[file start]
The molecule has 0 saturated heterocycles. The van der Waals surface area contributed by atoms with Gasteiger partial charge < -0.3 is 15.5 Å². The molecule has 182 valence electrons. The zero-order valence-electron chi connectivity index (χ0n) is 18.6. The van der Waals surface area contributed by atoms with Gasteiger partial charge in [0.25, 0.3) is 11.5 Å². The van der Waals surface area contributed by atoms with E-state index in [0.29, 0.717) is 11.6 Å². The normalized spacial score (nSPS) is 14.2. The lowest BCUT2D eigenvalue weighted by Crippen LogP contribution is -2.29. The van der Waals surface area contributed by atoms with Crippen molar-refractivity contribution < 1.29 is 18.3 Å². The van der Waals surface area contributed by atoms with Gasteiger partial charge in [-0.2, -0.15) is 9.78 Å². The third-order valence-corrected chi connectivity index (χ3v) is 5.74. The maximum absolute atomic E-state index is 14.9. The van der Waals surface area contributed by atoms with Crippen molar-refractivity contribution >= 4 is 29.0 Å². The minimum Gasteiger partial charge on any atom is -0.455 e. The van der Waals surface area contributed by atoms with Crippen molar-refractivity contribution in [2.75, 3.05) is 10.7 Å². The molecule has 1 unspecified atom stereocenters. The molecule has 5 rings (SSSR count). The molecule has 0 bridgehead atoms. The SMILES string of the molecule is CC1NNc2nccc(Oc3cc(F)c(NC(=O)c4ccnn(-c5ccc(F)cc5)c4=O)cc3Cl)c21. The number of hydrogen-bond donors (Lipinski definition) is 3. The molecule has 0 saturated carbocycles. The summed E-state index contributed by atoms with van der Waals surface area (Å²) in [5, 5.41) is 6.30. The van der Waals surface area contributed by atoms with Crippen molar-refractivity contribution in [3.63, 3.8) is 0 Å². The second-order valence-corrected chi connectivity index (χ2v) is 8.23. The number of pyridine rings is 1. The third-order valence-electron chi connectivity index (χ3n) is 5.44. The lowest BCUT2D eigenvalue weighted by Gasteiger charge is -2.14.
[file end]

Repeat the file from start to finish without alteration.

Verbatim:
The molecule has 0 saturated heterocycles. The van der Waals surface area contributed by atoms with Gasteiger partial charge < -0.3 is 15.5 Å². The molecule has 182 valence electrons. The zero-order valence-electron chi connectivity index (χ0n) is 18.6. The van der Waals surface area contributed by atoms with Gasteiger partial charge in [0.25, 0.3) is 11.5 Å². The van der Waals surface area contributed by atoms with E-state index in [0.29, 0.717) is 11.6 Å². The normalized spacial score (nSPS) is 14.2. The lowest BCUT2D eigenvalue weighted by Crippen LogP contribution is -2.29. The van der Waals surface area contributed by atoms with Crippen molar-refractivity contribution < 1.29 is 18.3 Å². The van der Waals surface area contributed by atoms with Gasteiger partial charge in [-0.2, -0.15) is 9.78 Å². The third-order valence-corrected chi connectivity index (χ3v) is 5.74. The maximum absolute atomic E-state index is 14.9. The van der Waals surface area contributed by atoms with Crippen molar-refractivity contribution >= 4 is 29.0 Å². The minimum Gasteiger partial charge on any atom is -0.455 e. The van der Waals surface area contributed by atoms with Crippen molar-refractivity contribution in [2.75, 3.05) is 10.7 Å². The molecule has 1 unspecified atom stereocenters. The molecule has 5 rings (SSSR count). The molecule has 0 bridgehead atoms. The SMILES string of the molecule is CC1NNc2nccc(Oc3cc(F)c(NC(=O)c4ccnn(-c5ccc(F)cc5)c4=O)cc3Cl)c21. The number of hydrogen-bond donors (Lipinski definition) is 3. The molecule has 0 saturated carbocycles. The summed E-state index contributed by atoms with van der Waals surface area (Å²) in [5, 5.41) is 6.30. The van der Waals surface area contributed by atoms with Crippen molar-refractivity contribution in [3.63, 3.8) is 0 Å². The second-order valence-corrected chi connectivity index (χ2v) is 8.23. The number of pyridine rings is 1. The third-order valence-electron chi connectivity index (χ3n) is 5.44. The lowest BCUT2D eigenvalue weighted by Gasteiger charge is -2.14.